[Freedombox-discuss] Freedombox-discuss Digest, Vol 20, Issue 14

Sean O'Brien me at seandiggity.com
Mon Mar 12 20:22:14 UTC 2012

> ------------------------------
> Message: 3
> Date: Mon, 12 Mar 2012 18:15:27 +0000
> From: Ted Smith <tedks at riseup.net>
> To: freedombox-discuss at lists.alioth.debian.org
> Subject: Re: [Freedombox-discuss] updates to plinth
> Message-ID: <1331576127.26390.4.camel at anglachel>
> Content-Type: text/plain; charset="utf-8"
> On Mon, 2012-03-12 at 18:47 +0100, Mathieu Jourdan wrote:
>> - my girlfriend took briefly a look on it, she said those colours were
>> for males. 
> I'm no authority on this list, but I'd appreciate it if the freedombox
> initiative would use actual research for things like choosing
> gender-neutral design elements whenever possible. Most actual, empirical
> research on gender differences runs against gender stereotypes and finds
> mostly similarity, not differences, between genders. Further, the
> gendered context of design elements will change drastically between
> cultures. As such, our intuitive judgments as individuals will not be
> the best indicator of the actual gender-neutrality of design elements.
> I can devote some of my copious free time to doing some of the
> scholarship necessary for this (and I can act as a proxy to retrieve
> paywalled papers for anyone who asks). I will need guidance and specific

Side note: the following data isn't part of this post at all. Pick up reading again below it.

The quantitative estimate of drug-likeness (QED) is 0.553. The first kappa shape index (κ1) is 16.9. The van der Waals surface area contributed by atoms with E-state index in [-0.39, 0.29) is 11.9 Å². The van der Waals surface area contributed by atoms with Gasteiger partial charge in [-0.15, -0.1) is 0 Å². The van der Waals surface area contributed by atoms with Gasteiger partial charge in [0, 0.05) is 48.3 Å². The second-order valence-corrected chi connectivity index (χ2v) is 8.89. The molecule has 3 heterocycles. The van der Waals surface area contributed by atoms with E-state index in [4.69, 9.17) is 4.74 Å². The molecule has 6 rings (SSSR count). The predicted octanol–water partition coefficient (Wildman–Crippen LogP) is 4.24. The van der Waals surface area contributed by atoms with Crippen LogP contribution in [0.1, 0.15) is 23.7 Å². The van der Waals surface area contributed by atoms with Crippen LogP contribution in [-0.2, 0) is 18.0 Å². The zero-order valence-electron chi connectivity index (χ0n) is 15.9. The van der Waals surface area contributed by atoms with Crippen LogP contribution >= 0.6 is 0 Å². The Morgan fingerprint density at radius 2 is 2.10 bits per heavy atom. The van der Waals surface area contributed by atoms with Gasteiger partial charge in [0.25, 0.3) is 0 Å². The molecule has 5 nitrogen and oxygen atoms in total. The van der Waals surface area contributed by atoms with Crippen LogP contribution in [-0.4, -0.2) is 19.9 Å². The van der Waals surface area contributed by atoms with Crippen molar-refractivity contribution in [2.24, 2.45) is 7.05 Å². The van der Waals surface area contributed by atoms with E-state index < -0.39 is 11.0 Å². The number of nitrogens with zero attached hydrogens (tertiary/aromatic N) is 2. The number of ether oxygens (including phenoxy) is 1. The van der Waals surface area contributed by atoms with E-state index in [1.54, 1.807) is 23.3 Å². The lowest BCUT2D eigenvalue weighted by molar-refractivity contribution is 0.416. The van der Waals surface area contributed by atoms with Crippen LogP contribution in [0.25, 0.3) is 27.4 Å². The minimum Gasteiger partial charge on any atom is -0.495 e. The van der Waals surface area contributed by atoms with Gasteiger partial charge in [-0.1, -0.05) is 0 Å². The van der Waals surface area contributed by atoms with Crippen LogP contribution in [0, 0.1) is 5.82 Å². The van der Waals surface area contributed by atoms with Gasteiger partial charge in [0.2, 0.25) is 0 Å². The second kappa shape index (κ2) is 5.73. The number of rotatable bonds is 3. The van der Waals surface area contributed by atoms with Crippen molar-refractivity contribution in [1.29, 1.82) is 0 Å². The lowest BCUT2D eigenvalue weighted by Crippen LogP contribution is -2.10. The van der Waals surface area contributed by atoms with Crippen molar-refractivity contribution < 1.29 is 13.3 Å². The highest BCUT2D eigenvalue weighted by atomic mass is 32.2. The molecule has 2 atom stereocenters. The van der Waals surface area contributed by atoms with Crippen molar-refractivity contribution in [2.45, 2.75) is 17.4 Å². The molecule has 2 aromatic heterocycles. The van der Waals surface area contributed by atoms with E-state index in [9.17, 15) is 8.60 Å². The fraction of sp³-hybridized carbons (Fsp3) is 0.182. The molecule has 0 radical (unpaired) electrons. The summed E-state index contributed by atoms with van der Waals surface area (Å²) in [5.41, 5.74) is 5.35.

> questions, rather than general ones.

I'm familiar with the field of Women's Studies and the theories put
forth there, so I'm not a stranger to these concepts.  Here's my $.02 on

- There's no reason to include the typical masculine or feminine imagery
that's shoved down our throats by Western corporate media.  However, I
think there's good reason to believe that the pursuit of "gender
neutrality" is Quixotic, for many reasons...some of them rooted in
cognitive science.

- I'm not convinced that the quality of research into gender differences
is very good.  It's a problem for studies of cultures in general, and is
one of the big difficulties in the humanities.  Perhaps I'm wrong here,
but I think I've seen enough to be wary.

- Studies trying to map out a "universal moral grammar" have given some
insight into the similarities between all humans.  It's exactly what we
should expect.  However, when you move into complex territory like
personal preference, things get very murky.  That said, I know the
reason I see American girls wearing the color pink is not arbitrary.
Neither is my decision to grow a beard, etc. etc.

- Plinth can have other themes built for it, but we need a default of
*some* kind.  I don't see any reason to harp on this question for
long...we need to do actual work on the code.  The current theme just
uses the visual vocabulary that's sprung up around sites like Twitter
(where Bootstrap originates), mobile OS's like Android and iOS, and
modern content management systems (WordPress, phpBB, and so on).

- As it stands, I don't see any reason that the default them I whipped
up is "masculine" or "feminine", any more than, say, Wikipedia or Gnome.
 Calling cyan masculine is no different than calling a butterfly
feminine, and both of those elements are in the design.

We could end up going on and on about this, ad infinitum, I'd rather
not...let's focus on getting "proof of concept and running code".

~ Diggity

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